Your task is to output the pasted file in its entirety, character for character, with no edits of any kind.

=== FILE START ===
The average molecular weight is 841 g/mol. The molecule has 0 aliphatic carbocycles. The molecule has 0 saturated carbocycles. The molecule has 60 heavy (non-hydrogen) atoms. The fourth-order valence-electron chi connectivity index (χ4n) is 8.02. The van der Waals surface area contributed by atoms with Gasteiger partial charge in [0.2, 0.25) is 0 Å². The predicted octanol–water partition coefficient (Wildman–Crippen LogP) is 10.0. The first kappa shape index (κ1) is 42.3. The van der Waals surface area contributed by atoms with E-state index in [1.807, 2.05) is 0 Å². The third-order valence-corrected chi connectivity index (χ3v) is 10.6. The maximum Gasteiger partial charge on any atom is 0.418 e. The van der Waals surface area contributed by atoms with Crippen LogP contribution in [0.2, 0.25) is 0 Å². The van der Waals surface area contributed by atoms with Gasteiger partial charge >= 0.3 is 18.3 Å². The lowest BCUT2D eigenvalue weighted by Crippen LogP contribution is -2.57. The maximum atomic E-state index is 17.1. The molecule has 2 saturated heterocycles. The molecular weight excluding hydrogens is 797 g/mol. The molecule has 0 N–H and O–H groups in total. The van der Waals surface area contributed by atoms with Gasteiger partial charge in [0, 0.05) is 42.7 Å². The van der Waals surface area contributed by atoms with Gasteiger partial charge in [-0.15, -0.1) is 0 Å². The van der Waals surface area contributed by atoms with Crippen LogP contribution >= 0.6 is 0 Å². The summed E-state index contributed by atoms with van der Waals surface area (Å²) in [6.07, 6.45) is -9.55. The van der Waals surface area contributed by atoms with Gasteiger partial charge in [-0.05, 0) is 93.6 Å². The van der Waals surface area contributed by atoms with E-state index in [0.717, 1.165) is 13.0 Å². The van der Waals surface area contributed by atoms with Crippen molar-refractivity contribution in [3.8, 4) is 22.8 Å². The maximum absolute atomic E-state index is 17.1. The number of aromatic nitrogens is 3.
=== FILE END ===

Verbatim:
The average molecular weight is 841 g/mol. The molecule has 0 aliphatic carbocycles. The molecule has 0 saturated carbocycles. The molecule has 60 heavy (non-hydrogen) atoms. The fourth-order valence-electron chi connectivity index (χ4n) is 8.02. The van der Waals surface area contributed by atoms with Gasteiger partial charge in [0.2, 0.25) is 0 Å². The predicted octanol–water partition coefficient (Wildman–Crippen LogP) is 10.0. The first kappa shape index (κ1) is 42.3. The van der Waals surface area contributed by atoms with E-state index in [1.807, 2.05) is 0 Å². The third-order valence-corrected chi connectivity index (χ3v) is 10.6. The maximum Gasteiger partial charge on any atom is 0.418 e. The van der Waals surface area contributed by atoms with Crippen LogP contribution in [0.2, 0.25) is 0 Å². The van der Waals surface area contributed by atoms with Gasteiger partial charge >= 0.3 is 18.3 Å². The lowest BCUT2D eigenvalue weighted by Crippen LogP contribution is -2.57. The maximum atomic E-state index is 17.1. The molecule has 2 saturated heterocycles. The molecular weight excluding hydrogens is 797 g/mol. The molecule has 0 N–H and O–H groups in total. The van der Waals surface area contributed by atoms with Gasteiger partial charge in [0, 0.05) is 42.7 Å². The van der Waals surface area contributed by atoms with Gasteiger partial charge in [-0.15, -0.1) is 0 Å². The van der Waals surface area contributed by atoms with Crippen LogP contribution >= 0.6 is 0 Å². The summed E-state index contributed by atoms with van der Waals surface area (Å²) in [6.07, 6.45) is -9.55. The van der Waals surface area contributed by atoms with Gasteiger partial charge in [-0.05, 0) is 93.6 Å². The van der Waals surface area contributed by atoms with E-state index in [0.717, 1.165) is 13.0 Å². The van der Waals surface area contributed by atoms with Crippen molar-refractivity contribution in [3.8, 4) is 22.8 Å². The maximum absolute atomic E-state index is 17.1. The number of aromatic nitrogens is 3.